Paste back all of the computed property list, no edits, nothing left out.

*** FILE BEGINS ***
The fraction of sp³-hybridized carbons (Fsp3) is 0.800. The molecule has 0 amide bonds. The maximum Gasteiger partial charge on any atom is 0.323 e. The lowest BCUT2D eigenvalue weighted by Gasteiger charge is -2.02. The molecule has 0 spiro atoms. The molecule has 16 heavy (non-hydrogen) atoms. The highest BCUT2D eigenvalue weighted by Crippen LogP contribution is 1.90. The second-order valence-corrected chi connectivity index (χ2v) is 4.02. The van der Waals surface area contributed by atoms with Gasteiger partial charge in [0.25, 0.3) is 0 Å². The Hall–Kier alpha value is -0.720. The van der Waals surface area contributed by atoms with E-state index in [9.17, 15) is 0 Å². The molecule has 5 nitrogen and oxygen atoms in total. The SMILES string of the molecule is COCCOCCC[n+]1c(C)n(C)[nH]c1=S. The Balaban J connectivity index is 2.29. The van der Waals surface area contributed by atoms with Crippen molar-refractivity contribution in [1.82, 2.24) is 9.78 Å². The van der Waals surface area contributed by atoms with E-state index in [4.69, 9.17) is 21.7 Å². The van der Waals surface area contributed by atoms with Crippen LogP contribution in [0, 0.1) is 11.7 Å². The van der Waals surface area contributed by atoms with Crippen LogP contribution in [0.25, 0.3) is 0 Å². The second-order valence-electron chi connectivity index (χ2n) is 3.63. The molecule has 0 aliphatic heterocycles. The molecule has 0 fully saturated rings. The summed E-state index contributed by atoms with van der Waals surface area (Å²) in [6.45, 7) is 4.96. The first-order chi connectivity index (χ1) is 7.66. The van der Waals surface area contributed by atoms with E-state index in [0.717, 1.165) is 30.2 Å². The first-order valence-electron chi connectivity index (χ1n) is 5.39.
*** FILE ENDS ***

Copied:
The fraction of sp³-hybridized carbons (Fsp3) is 0.800. The molecule has 0 amide bonds. The maximum Gasteiger partial charge on any atom is 0.323 e. The lowest BCUT2D eigenvalue weighted by Gasteiger charge is -2.02. The molecule has 0 spiro atoms. The molecule has 16 heavy (non-hydrogen) atoms. The highest BCUT2D eigenvalue weighted by Crippen LogP contribution is 1.90. The second-order valence-corrected chi connectivity index (χ2v) is 4.02. The van der Waals surface area contributed by atoms with Gasteiger partial charge in [0.25, 0.3) is 0 Å². The Hall–Kier alpha value is -0.720. The van der Waals surface area contributed by atoms with E-state index in [9.17, 15) is 0 Å². The molecule has 5 nitrogen and oxygen atoms in total. The SMILES string of the molecule is COCCOCCC[n+]1c(C)n(C)[nH]c1=S. The Balaban J connectivity index is 2.29. The van der Waals surface area contributed by atoms with Crippen molar-refractivity contribution in [1.82, 2.24) is 9.78 Å². The van der Waals surface area contributed by atoms with E-state index in [4.69, 9.17) is 21.7 Å². The van der Waals surface area contributed by atoms with Crippen LogP contribution in [0, 0.1) is 11.7 Å². The van der Waals surface area contributed by atoms with Crippen LogP contribution in [0.25, 0.3) is 0 Å². The second-order valence-electron chi connectivity index (χ2n) is 3.63. The molecule has 0 aliphatic heterocycles. The molecule has 0 fully saturated rings. The summed E-state index contributed by atoms with van der Waals surface area (Å²) in [6.45, 7) is 4.96. The first-order chi connectivity index (χ1) is 7.66. The van der Waals surface area contributed by atoms with E-state index in [0.717, 1.165) is 30.2 Å². The first-order valence-electron chi connectivity index (χ1n) is 5.39.